For almost a century, an Indigenous artist has never won any of the prizes on offer in the prestigious Archibald Prize, until now.
Wongutha-Yamatji artist was awarded the 2020 Archibald Packing Room Prize for his self-portrait Meyne on Thursday.
The Packing Room Prize – a cash prize of $1,500 – is awarded to the best entry in the Archibald Prize as judged by the Art Gallery of New South Wales staff who receive, unpack and hang the entries.
The shortlist for the main Archibald Prize was announced on Thursday and the winner will be announced on 25 September.
The West Australian-born, Sydney-based artist, writer and actor is a well-known face in Australia and made headlines in June when he performed a powerful four-minute-speech from his play City Of Gold on the ABC’s Q&A program.
He told the media he only entered the Archibald Prize because of his mum.
“I want to thank the Art Gallery of New South Wales, their staff, [head packer] Brett Cuthbertson and the Packing Room team. Most of all I want to thank my mum, who encouraged me to enter the Archibald Prize in the first place and gave me the courage to be so bold,” he said.
“In a way, that is the essence of the painting and what it reflects – to be bold.”
Wyatt’s painting was selected as one of 55 finalist works from a record number of entries received for the Archibald Prize.
“Being a finalist for the Archibald Prize was a pipe dream, let alone being awarded the Packing Room Prize. I am absolutely ecstatic and truly humbled by this wonderful honour,” Wyatt said.
It is the first time Wyatt has ever entered the Archibald Prize, and he told SBS News he hopes his win will inspire other Indigenous artists.
“I think it’s pretty incredible that I have been the first Indigenous artist because I think there’s a lot of artists that have come before over that 99 years, but I suppose our art and culture has been here for over 60,000 years. This is just a little speck,” he said.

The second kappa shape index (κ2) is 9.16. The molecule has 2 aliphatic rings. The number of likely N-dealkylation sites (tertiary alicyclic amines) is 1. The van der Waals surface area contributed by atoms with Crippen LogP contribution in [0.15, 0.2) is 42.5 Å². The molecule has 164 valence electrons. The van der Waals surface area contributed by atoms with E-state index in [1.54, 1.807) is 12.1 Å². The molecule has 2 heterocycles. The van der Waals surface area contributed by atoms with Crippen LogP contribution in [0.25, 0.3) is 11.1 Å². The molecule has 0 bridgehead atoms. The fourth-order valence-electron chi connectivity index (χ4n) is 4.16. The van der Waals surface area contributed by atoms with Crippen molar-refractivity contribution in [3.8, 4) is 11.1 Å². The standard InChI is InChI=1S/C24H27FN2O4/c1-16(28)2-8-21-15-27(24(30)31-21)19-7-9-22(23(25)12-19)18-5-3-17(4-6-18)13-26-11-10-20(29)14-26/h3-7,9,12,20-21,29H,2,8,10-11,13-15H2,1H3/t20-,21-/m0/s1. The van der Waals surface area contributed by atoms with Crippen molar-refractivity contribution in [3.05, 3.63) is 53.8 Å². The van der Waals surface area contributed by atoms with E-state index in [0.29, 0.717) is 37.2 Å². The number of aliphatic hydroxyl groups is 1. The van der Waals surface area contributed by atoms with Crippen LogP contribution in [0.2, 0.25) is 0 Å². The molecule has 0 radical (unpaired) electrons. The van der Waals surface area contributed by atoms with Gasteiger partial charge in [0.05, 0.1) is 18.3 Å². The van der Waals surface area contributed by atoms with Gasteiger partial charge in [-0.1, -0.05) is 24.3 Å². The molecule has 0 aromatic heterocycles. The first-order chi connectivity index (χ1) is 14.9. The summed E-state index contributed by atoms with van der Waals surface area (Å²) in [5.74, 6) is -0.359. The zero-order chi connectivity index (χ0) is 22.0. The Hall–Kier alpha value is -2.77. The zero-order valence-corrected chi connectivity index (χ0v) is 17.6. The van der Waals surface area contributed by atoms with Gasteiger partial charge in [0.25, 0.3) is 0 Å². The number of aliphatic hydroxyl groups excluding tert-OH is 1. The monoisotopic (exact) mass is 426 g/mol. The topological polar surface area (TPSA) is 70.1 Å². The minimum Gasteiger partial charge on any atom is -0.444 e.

“The Archibald Prize, it’s a cool thing, but hopefully it opens the door for many more Indigenous artists being awarded these prizes.”
After 39 years working at the gallery, head packer, Brett Cuthbertson holds 52 per cent of the vote for the Packing Room Prize.
“When Meyne came into the gallery to deliver his entry he said he hadn’t painted in some time and the work was just a COVID project. I loved the story and was really impressed with the result,” he said.
The top Archibald Prize has still never been awarded to an artist from a non-European background and Wyatt said the art world needs to diversify.
“I think the opportunities are there and those opportunities need to be capitalised on because the work is there, and the artistic integrity is there as well. I think going forward hopefully this does open doors,” he said.
His mother Susan Wyatt is also an artist and was a finalist in the Archibald Prize in 2003 for her portrait of writer Doris Pilkington (Nugi Garimarra).
Works by Indigenous artist have been recognised in other awards by te gallery, including the Sulman Prize for genre work and the Wynne Prize for landscape, but they are not to be confused with the top Archibald Prize and the Packing Room Prize.
In 2016, the Sulman Prize was won by Pitjantjatjara artist Kaylene Whiskey, and for the past four years the Wynne Prize has been awarded to an Indigenous artist or collective.
The Archibald Prize exhibition is open to the public from 26 September to 10 January 2021 at the Art Gallery of New South Wales.